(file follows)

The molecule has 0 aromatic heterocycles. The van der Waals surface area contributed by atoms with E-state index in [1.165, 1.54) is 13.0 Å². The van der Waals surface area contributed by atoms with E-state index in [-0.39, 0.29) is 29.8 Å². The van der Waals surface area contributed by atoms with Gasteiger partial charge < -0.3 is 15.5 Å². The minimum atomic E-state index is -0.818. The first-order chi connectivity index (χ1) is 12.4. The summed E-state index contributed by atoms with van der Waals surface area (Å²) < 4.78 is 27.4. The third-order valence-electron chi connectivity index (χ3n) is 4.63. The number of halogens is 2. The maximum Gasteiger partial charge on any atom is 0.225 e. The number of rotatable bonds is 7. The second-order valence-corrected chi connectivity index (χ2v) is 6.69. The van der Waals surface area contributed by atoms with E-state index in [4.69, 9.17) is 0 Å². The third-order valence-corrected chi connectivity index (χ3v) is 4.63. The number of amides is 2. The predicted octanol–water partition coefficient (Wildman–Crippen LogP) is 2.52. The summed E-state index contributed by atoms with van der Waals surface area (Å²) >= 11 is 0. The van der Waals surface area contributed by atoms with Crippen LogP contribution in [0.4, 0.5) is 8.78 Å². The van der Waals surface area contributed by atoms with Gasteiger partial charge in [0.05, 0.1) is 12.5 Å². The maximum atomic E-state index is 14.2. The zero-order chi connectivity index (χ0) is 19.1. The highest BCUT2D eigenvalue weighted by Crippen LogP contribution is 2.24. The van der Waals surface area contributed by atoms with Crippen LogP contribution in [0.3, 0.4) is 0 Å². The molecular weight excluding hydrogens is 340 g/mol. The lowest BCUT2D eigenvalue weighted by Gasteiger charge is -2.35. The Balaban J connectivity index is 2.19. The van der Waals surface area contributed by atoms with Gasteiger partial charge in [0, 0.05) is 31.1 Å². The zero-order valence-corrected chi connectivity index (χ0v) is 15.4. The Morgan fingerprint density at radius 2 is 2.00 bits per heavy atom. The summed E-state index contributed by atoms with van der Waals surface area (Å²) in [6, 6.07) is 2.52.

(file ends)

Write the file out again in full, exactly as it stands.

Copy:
The molecule has 0 aromatic heterocycles. The van der Waals surface area contributed by atoms with E-state index in [1.165, 1.54) is 13.0 Å². The van der Waals surface area contributed by atoms with E-state index in [-0.39, 0.29) is 29.8 Å². The van der Waals surface area contributed by atoms with Gasteiger partial charge < -0.3 is 15.5 Å². The minimum atomic E-state index is -0.818. The first-order chi connectivity index (χ1) is 12.4. The summed E-state index contributed by atoms with van der Waals surface area (Å²) < 4.78 is 27.4. The third-order valence-electron chi connectivity index (χ3n) is 4.63. The number of halogens is 2. The maximum Gasteiger partial charge on any atom is 0.225 e. The number of rotatable bonds is 7. The second-order valence-corrected chi connectivity index (χ2v) is 6.69. The van der Waals surface area contributed by atoms with E-state index in [4.69, 9.17) is 0 Å². The third-order valence-corrected chi connectivity index (χ3v) is 4.63. The number of amides is 2. The predicted octanol–water partition coefficient (Wildman–Crippen LogP) is 2.52. The summed E-state index contributed by atoms with van der Waals surface area (Å²) >= 11 is 0. The van der Waals surface area contributed by atoms with Crippen LogP contribution in [0.4, 0.5) is 8.78 Å². The van der Waals surface area contributed by atoms with Gasteiger partial charge in [0.05, 0.1) is 12.5 Å². The maximum atomic E-state index is 14.2. The zero-order chi connectivity index (χ0) is 19.1. The highest BCUT2D eigenvalue weighted by Crippen LogP contribution is 2.24. The van der Waals surface area contributed by atoms with Crippen LogP contribution in [0.3, 0.4) is 0 Å². The molecular weight excluding hydrogens is 340 g/mol. The lowest BCUT2D eigenvalue weighted by Gasteiger charge is -2.35. The Balaban J connectivity index is 2.19. The van der Waals surface area contributed by atoms with Gasteiger partial charge in [0, 0.05) is 31.1 Å². The zero-order valence-corrected chi connectivity index (χ0v) is 15.4. The Morgan fingerprint density at radius 2 is 2.00 bits per heavy atom. The summed E-state index contributed by atoms with van der Waals surface area (Å²) in [6, 6.07) is 2.52.